Do It Yourself: “Immortality” tea, cheap, easy to make

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When someone offered me my first taste of kombucha, I was wary of the bubbly amber beverage, but eventually I put the glass to my lips and swallowed.  It was not what I expected.

Kombucha is a beverage made from fermenting tea with the help of kombucha mushroom yeast cultures.  A friend of mine explained the drink as “being to tea as yogurt is to milk.”

This fermented beverage is thought to have originated in China, more than two thousand years ago and was called the “tea of immortality,”

Here is how to make your own, excellent-tasting Immortal Elixir.

1)  Acquire tea. Black tea works best for kombucha.

2)  Adopt a daughter.  A kombucha daughter, that is.  A scoby (pronounced SCOH-bee) is another term for this layer of bacterial residue that forms on top of the kombucha brew.  It looks like a thin, pale pancake and can be anywhere from 1/4 inch to 2 inches thick.  Kombucha brews are continually making new scoby daughters, so finding someone with their own existing kombucha brew is the easiest way to acquire one.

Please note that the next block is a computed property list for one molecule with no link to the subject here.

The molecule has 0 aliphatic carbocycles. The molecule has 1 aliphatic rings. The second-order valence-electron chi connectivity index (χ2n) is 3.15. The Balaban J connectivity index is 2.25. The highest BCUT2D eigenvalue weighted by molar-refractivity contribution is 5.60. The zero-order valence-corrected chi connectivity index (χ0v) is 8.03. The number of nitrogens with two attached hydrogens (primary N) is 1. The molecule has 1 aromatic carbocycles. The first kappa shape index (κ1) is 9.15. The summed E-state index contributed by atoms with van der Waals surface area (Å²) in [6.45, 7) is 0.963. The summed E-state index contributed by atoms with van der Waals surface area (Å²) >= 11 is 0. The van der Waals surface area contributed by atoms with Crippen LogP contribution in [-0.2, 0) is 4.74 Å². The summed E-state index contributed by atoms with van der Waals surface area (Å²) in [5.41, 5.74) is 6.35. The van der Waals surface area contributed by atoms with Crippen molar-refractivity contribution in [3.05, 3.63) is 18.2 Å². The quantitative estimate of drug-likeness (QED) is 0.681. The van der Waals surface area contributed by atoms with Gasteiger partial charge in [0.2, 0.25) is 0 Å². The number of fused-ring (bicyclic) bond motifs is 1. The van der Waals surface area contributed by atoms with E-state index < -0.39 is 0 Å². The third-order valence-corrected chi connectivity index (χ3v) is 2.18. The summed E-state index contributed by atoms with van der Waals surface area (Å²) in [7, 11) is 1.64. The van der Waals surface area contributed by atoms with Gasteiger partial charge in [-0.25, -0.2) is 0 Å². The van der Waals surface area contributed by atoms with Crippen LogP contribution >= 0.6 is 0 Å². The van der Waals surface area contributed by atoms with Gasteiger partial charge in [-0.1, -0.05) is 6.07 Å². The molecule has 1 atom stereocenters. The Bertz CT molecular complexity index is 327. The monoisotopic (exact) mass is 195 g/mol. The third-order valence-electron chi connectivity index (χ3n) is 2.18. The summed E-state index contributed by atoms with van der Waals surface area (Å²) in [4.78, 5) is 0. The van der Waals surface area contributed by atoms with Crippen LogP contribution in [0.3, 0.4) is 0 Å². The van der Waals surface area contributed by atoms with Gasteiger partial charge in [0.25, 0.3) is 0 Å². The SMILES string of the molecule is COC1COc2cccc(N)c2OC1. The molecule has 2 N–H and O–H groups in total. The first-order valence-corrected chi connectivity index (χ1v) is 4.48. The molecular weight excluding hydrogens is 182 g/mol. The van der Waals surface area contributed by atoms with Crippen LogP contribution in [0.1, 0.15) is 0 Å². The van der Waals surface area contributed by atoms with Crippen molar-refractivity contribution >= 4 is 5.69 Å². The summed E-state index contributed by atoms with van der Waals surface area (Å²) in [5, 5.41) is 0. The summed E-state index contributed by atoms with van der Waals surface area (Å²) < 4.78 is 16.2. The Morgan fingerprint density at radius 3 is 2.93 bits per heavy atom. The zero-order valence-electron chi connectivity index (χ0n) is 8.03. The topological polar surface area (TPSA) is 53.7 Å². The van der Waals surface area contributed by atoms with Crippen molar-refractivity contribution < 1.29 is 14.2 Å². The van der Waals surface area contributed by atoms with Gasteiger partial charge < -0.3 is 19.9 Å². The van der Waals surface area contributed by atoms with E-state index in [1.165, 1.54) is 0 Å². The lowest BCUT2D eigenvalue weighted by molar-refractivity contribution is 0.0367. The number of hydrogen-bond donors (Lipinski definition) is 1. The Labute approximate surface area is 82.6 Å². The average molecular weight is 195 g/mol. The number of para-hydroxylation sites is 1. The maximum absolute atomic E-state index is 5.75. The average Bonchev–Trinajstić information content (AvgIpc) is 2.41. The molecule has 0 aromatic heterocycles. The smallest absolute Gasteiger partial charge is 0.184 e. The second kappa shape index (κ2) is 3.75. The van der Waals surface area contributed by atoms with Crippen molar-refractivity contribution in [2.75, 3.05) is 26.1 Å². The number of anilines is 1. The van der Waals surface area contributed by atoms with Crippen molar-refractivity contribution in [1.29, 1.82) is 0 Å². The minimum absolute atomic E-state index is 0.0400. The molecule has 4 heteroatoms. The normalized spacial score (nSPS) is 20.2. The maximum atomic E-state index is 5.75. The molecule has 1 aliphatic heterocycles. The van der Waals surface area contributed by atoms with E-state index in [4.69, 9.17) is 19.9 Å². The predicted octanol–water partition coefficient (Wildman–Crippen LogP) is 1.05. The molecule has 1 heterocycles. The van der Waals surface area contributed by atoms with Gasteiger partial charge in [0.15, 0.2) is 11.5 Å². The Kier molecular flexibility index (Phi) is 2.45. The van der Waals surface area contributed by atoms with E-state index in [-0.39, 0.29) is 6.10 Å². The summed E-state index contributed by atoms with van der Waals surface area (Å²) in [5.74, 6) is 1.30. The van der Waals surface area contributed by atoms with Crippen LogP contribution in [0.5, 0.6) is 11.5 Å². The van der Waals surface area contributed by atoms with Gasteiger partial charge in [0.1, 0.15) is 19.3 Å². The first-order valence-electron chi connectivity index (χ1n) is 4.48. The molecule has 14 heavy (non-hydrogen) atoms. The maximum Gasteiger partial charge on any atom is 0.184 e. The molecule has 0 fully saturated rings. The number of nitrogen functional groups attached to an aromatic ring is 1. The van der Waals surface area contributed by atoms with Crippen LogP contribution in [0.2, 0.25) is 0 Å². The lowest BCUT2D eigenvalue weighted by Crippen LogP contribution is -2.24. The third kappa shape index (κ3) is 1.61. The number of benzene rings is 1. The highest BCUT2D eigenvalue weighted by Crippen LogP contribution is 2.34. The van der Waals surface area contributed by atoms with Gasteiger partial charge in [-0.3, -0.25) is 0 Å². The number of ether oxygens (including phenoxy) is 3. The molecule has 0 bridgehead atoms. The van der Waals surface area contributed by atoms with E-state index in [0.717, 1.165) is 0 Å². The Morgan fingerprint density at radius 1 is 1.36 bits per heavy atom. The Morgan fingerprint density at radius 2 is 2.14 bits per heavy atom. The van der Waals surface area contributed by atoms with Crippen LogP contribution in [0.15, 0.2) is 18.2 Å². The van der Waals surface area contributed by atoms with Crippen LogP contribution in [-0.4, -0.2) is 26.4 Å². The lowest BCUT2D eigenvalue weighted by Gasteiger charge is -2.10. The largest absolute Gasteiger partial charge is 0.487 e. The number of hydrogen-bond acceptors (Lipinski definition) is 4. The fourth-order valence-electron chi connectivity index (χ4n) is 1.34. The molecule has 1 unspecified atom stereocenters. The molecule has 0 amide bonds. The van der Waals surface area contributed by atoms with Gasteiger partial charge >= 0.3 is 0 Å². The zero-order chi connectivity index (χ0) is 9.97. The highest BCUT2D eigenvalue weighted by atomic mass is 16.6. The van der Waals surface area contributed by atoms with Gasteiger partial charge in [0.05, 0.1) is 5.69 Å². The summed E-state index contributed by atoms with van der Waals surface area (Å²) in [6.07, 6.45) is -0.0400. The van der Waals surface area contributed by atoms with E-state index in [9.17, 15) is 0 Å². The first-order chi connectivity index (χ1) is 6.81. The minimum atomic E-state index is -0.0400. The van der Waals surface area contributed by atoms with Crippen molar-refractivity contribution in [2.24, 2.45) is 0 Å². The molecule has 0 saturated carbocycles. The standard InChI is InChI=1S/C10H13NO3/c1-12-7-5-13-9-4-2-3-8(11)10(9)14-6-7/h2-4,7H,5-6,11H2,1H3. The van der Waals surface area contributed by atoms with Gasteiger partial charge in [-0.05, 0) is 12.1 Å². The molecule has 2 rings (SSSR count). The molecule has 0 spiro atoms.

3)  Keep the scoby wet with kombucha until you’re ready to brew.  Letting the scoby layer dry out will kill it.

4)  Brew a pot of black tea as you would normally.  Put it in a large glass jar, and add as much sugar as you want.  Have no fear of over-sweetening, since the cultures in the scoby will devour it all and convert it into a sugar-free vinegar-like substance.  Note:  Only use glass jars!

5)  Allow the tea to come to room temperature, since hot water can kill the scoby daughter.

6)  Once the tea is cool, plop your scoby daughter into the tea. She should float to the top of the tea mixture.

7)  Cover the glass jar with a cheesecloth or an old t-shirt and allow the mixture to sit for at least a week.  Letting the kombucha sit longer will result in an increasingly strong and vinegar-y brew.  If you’re new to the flavor, try it after just a week.  If you’re a kombucha veteran, let it sit for a few weeks more.

8)  Drink up!  Glass jars with a tap on the bottom are the easiest to pour, but you can have a regular glass jar too.

9)  Make sure to keep the jar covered when you’re not pouring from it, and keep the scoby wet in her jar.  For a continuous brew, keep adding cool, sugary tea to the jar as the level goes down.  This is easiest, but if you’re trying to achieve a certain flavor you can start over fresh for each batch, too.  Happy experimenting!


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